Use our LitLovers Book Club Resources; they can help with discussions for any book:
Also consider these LitLovers talking points to help get a discussion started for The Affair:
1. How would you describe Jack Reacher? What are the rules he lives by? One of his most famous—"All you need, and nothing you don't"—could almost be called his "credo." What other codes define his life, and what do they say about his character?
2. Why has Reacher left the military?
3. A number of reviewers felt that this book gives the entire Reacher series a much needed boost, that the past several installments in the 16 book series have "jumped the shark," meaning that they had lost their freshness and were rehashing overly familiar ground. Presuming you've read previous Jack Reacher books, in what way does this book differ from the others in the series?
4. Reacher has always been somewhat mysterious. What background information do you learn about him in The Affair—particularly about his family, as well as some of his idiosyncrasies (obsessions?) that appear in the 15 other Reacher books. In his various recollections and re-interpretations of his life, does Reacher learn anything about himself?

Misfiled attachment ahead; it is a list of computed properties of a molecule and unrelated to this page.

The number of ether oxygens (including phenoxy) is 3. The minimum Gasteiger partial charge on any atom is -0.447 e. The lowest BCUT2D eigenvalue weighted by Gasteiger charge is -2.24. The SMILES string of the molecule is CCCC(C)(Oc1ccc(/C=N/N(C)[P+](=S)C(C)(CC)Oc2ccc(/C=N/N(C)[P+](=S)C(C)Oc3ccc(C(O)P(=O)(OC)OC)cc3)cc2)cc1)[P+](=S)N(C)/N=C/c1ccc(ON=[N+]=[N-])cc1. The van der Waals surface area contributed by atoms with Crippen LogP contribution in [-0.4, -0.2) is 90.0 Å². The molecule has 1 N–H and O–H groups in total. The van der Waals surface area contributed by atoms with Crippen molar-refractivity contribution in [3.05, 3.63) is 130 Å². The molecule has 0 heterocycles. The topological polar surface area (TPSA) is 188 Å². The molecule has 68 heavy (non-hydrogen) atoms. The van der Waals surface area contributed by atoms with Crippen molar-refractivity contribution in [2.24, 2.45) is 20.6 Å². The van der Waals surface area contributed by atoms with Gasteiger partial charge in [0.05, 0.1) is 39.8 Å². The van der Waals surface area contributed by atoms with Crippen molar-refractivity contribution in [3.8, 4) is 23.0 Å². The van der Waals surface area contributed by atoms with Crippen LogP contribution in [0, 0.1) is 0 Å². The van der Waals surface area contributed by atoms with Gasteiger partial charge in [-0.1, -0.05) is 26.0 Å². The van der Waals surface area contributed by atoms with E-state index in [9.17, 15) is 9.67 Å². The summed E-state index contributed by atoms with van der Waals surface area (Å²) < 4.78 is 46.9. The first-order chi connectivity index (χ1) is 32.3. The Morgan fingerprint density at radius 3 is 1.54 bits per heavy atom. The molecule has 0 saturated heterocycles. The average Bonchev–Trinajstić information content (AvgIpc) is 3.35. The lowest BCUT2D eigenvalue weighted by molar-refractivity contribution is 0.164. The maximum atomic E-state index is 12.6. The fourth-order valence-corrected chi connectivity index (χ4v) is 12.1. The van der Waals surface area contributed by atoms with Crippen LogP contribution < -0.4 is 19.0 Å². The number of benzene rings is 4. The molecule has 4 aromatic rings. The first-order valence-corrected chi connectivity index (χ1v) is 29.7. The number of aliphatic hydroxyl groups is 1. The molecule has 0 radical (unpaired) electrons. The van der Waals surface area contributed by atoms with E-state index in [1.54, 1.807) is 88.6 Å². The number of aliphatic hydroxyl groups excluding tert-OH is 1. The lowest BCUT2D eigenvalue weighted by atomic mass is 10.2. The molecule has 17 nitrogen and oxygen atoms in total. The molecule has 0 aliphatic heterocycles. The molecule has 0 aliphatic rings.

5. Lee Child writes with a degree of humor, which seems odd given that the series is in the suspense/thriller genre, not usually known for humor. What passages did you found funny?
6. What do you think of Sheriff Deveraux? How would you describe her—is she simply a female version of Reacher? Or is she a distinct personality in her own right?
7. What does Reacher mean when he says, "if I ever buy a house, it's going to be next to a railroad train." What's the fascination with trains—and what does it reveal about Reacher's personality?
8. The novel takes place four-and-a-half years before the 9/11 attacks. How does Child portray the US Army? Do you think his portrayal has validity?
9. What role does political connection or privilege play in this novel?
10. Does Child do a good job here of ratcheting up the suspense? Does the novel live up to it's name as a "thriller"?
(Questions by LitLovers. Please feel free to use them, online or off, with attribution. Thanks.)
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